With President Donald Trump’s 100th day in office just a week away, the president logged in to Twitter on Friday morning to dismiss the “ridiculous standard” by which the public and media usually measure up a new leader—despite having used that very notional construct as a benchmark for presenting his policies.
In the tweet, Trump claimed that he had achieved “a lot,” citing the nomination of Supreme Court Justice Neil Gorsuch, but seemed to warn that the media would use this opportunity to strike out at him for a lack of accomplishments.
No matter how much I accomplish during the ridiculous standard of the first 100 days, & it has been a lot (including S.C.), media will kill!
— Donald J. Trump (@realDonaldTrump) April 21, 2017
That wouldn’t have been so easy had the president, however, not presented his policy bundle in an easy to digest “contract with the American Voter”—still available to read and sign on his website—a “100-day plan to restore prosperity to our economy, security to our communities, and honesty to our government.”
In fact, the president made quite a big deal of his 100-day plan to voters and reporters as early as the end of October in a speech given during his visit to Gettysburg.
Then, again during his administration’s transition into the White House.
Analyzing the accomplishments of a United States president after their first 100 days in office is a decades-old tradition and, of course, a relatively arbitrary one established by the news media to assess a leader’s direction and influence. However, to dismiss its importance after using it as a marketing tool for his policy agenda will surely only serve to shirk those who bought into it.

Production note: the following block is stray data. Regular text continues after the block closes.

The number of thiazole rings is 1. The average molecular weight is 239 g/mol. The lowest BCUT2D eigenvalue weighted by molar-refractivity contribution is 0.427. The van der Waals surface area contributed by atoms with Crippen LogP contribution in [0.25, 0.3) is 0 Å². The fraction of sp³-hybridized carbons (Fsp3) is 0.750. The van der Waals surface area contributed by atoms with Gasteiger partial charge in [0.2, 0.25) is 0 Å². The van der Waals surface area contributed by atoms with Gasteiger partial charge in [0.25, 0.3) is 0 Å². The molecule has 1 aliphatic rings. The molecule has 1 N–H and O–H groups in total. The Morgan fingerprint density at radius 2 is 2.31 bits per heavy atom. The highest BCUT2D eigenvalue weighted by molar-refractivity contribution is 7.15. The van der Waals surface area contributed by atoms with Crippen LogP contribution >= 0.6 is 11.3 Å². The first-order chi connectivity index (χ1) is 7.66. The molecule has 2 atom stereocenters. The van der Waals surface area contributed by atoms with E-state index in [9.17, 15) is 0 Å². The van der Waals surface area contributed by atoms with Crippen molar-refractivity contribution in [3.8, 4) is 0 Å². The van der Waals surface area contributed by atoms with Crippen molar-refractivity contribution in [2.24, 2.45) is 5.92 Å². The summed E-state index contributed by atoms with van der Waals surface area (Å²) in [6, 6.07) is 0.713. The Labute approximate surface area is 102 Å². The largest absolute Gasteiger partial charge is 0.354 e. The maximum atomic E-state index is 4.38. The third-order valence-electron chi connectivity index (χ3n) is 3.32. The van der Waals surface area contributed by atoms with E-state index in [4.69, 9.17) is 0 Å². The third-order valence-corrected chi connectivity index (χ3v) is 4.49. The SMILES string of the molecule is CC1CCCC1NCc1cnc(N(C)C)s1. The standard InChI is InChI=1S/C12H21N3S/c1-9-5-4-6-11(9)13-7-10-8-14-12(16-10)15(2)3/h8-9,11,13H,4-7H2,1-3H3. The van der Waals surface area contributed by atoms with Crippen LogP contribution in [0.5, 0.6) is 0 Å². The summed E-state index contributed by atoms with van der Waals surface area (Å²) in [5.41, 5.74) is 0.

Aside from providing clear evidence of Trump’s flip-flop on the 100-day benchmark, the contract also provides a clear way to compare Trump as president-elect and president of the United States.
Trump has been unable to hold to many of the promises presented in the two-page document, achieving only 10 of the 28 action pledges. The pledges on the first page are organized into three main areas: “clean up corruption,” “protect American workers,” and “restore constitutional rule of law.” On the second is a list of legislative measures—none of which have passed and most of which are yet to move through Congress.
Trump has suffered from bad approval ratings, some of the lowest among new presidencies. He’s also been repeatedly frustrated in the implementation of his domestic and immigration policies, legally opposed in his travel ban and forced to pull the GOP healthcare reform bill over lack of congressional support.
With a week left to go, will the president try to throw away his unofficial report card without anyone noticing?